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Thursday 7 December 2023 Dublin: 9°C
James Horan Rolling News

Talks to resume at Bausch and Lomb as Siptu suspends industrial action

Staff held two-hour work stoppages at the plant last weekend.

TALKS ARE TO resume between Bausch and Lomb management and Siptu in a bid to resolve a pay dispute at the company’s pharmaceutical plant in Waterford.

Siptu said it was suspending its industrial action to facilitate negotiations at the Workplace Relations Commission this Friday.

The trade union’s members have been downing their tools and holding work stoppages in recent days as part of industrial action at the contact lens maker.  

“At the request of the WRC and in order to allow talks to have the best chance of finding a resolution to this dispute, our members have decided to suspend their campaign of industrial action which was scheduled to resume on Saturday (18th June),” said its sector organiser Neil McGowan in a statement. 

The union’s manufacturing organiser Greg Ennis said it was regrettable that Siptu members at the plant felt they were left with no alternative other than to engage in industrial action in pursuit of their pay claim.

He added: “Our members in Bausch and Lomb have shown great resolve during this dispute. This has only been possible due to the unflinching support they have received from their families and the wider community in county Waterford.”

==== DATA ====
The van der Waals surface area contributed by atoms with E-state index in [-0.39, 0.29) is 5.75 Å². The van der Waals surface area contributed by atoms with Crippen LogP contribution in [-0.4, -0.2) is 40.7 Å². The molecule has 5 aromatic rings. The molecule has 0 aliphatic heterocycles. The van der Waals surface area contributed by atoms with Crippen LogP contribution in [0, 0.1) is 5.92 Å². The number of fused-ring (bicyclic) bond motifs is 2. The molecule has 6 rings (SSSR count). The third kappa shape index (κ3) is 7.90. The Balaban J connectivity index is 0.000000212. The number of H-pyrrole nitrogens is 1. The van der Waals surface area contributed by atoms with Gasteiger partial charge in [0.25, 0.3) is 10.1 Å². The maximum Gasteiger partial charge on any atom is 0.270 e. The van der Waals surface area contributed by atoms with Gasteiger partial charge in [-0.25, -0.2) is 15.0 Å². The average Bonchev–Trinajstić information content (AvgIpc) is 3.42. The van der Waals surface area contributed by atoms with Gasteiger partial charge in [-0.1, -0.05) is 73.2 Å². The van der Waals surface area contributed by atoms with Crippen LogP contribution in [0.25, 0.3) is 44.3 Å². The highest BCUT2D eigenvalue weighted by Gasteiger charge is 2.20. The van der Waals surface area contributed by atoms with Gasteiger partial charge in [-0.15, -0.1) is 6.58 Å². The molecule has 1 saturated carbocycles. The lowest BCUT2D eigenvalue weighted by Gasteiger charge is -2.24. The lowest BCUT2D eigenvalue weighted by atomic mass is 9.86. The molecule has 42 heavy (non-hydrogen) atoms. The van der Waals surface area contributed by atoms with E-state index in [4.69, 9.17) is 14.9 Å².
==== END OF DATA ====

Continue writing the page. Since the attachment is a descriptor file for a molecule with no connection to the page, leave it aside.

It is believed upcoming work stoppages will be deferred while talks take place.

A spokesman for Bausch and Lomb said in a statement released this evening: “At the invitation of the Workplace Relations Commission, both the company and SIPTU have agreed to reconvene at conciliation on Friday the 17th in a final effort to resolve the outstanding issue in dispute.”

The dispute stretches back to 2014, when workers accepted pay cuts in an attempt to secure the long-term viability of the company, taking on 7.5% reduction in basic pay and the elimination of some bonuses. One hour of work was added per week but for no pay, staff have said.

The plant employs over 1,600 people, of which over 1,000 are Siptu members.

Siptu members voted overwhelmingly for strike action in April and began industrial action last Saturday after talks failed at the WRC.

Its representatives have warned that workers are facing a “cost-of-living crisis” due to inflation and that a pay increase can no longer be avoided.

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